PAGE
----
This time last year, I visited a bustling cafe in downtown Salt Lake City. I had never been there before, so I decided to go all out — breakfast and a cinnamon roll— Carb City.
After finishing my meal, I went to pay my bill, but there was a problem: I couldn’t get my server’s attention. After trying to catch her eye for almost ten minutes, I felt miffed. After all, I had stuff to do…
When she finally noticed me, I asked for my check. She smiled and told me that someone had come in and bought breakfast for everyone in the cafe, and that I owed nothing.
Surprised — shocked, really — I thanked her for the service, gave her a tip and left happier than I arrived.
Later that day, I sat at my computer and thought about my breakfast experience. I wondered why acts of kindness leave such an impression on people.
Could it be supply and demand? Are they really so uncommon in the modern world that their value goes up?
I can’t speak for everyone, but from my personal experience, the answer seems to be yes. No matter how many times we hear “treat others the way you want to be treated,” it never seems to stick.
It’s unusual to say hello to strangers on the street or talk to someone on the bus. This seems odd to me, especially considering the demonstrable benefits of kindness. Altruism can improve your health and even create physical changes within your body.
Don’t believe me? Read on — and don’t worry, this isn’t going to be feel-good mumbo-jumbo. I have some data for your consideration.
The rewards of kindness
What do you do when you feel down or stressed? Treat yourself to dinner? Wallow in self-pity? Order an extra drink?
Life is full of stressors that require coping mechanisms. Each person will have a different set. The problem is that many of us practice coping behaviors that don’t actually make us feel better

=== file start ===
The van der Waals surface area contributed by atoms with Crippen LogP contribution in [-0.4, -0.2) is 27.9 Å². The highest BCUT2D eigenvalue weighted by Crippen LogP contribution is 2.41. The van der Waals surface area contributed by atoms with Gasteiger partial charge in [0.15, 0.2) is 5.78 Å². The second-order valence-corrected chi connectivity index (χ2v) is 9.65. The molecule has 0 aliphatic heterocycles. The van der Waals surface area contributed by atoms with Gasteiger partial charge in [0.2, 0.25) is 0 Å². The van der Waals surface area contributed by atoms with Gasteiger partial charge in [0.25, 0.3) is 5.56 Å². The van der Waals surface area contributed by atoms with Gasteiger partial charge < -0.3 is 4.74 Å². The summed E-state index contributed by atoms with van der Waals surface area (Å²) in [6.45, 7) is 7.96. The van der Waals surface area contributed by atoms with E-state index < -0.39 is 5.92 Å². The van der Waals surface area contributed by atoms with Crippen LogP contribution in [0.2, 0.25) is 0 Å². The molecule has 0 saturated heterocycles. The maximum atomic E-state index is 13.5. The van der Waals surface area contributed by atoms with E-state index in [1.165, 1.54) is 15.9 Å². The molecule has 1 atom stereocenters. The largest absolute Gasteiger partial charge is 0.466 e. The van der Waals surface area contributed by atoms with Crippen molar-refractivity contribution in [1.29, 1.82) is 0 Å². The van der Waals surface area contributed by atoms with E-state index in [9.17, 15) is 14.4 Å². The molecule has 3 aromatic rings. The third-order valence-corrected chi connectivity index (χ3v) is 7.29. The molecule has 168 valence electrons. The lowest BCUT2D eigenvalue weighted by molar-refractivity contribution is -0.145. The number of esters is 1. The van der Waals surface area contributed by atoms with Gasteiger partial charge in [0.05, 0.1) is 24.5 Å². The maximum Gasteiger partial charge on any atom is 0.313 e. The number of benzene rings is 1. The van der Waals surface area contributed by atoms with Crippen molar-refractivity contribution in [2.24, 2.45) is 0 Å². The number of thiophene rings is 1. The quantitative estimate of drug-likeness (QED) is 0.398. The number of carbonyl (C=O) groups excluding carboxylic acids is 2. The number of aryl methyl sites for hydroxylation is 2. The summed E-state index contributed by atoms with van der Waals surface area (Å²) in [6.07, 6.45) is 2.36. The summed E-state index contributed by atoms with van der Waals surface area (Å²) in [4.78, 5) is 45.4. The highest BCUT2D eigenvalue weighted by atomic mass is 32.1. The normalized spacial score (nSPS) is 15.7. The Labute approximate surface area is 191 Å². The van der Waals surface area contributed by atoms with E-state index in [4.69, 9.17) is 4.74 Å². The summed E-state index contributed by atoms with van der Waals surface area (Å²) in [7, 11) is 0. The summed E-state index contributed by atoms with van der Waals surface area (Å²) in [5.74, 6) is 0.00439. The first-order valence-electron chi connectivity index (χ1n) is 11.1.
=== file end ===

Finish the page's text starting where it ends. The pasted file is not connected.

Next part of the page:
In fact, all three of the options I listed above are likely to compound whatever problem drove you to them in the first place. You’re lonely, sad or disappointed. Turning inward isn’t going to make you feel better. It’s bad logic.
Turning outward is a better choice.
In a six-week study, researchers divided 500 people into four groups. Participants reported their social, emotional and psychological well-being. Then they were asked to complete different jobs.
Group one was tasked with completing random acts of kindness to improve the world (like picking up garbage).
Group two was tasked with performing acts of kindness for other people (like buying coffee for a friend).
Group three performed acts of kindness for themselves (like getting a massage).
Group four stayed in and essentially did nothing.
Six weeks after the experiment ended, the participants filled out the wellbeing assessment again. Across the board, the participants that performed acts of kindness — for the world and others — reported the highest levels of happiness.
The phenomenon these individuals felt can be described as “helper’s high.” When we do something for others, our brains release dopamine, which makes us feel good. Being altruistic can improve our mood and mental health.
The role of kindness in the workplace
Life is full of paradoxes — some so overt that they’re almost comical. One that drives me crazy is company value statements that emphasize kindness and ethics, while the actual work culture privileges a take-no-prisoners mentality.
What happens when companies actually practice what they preach?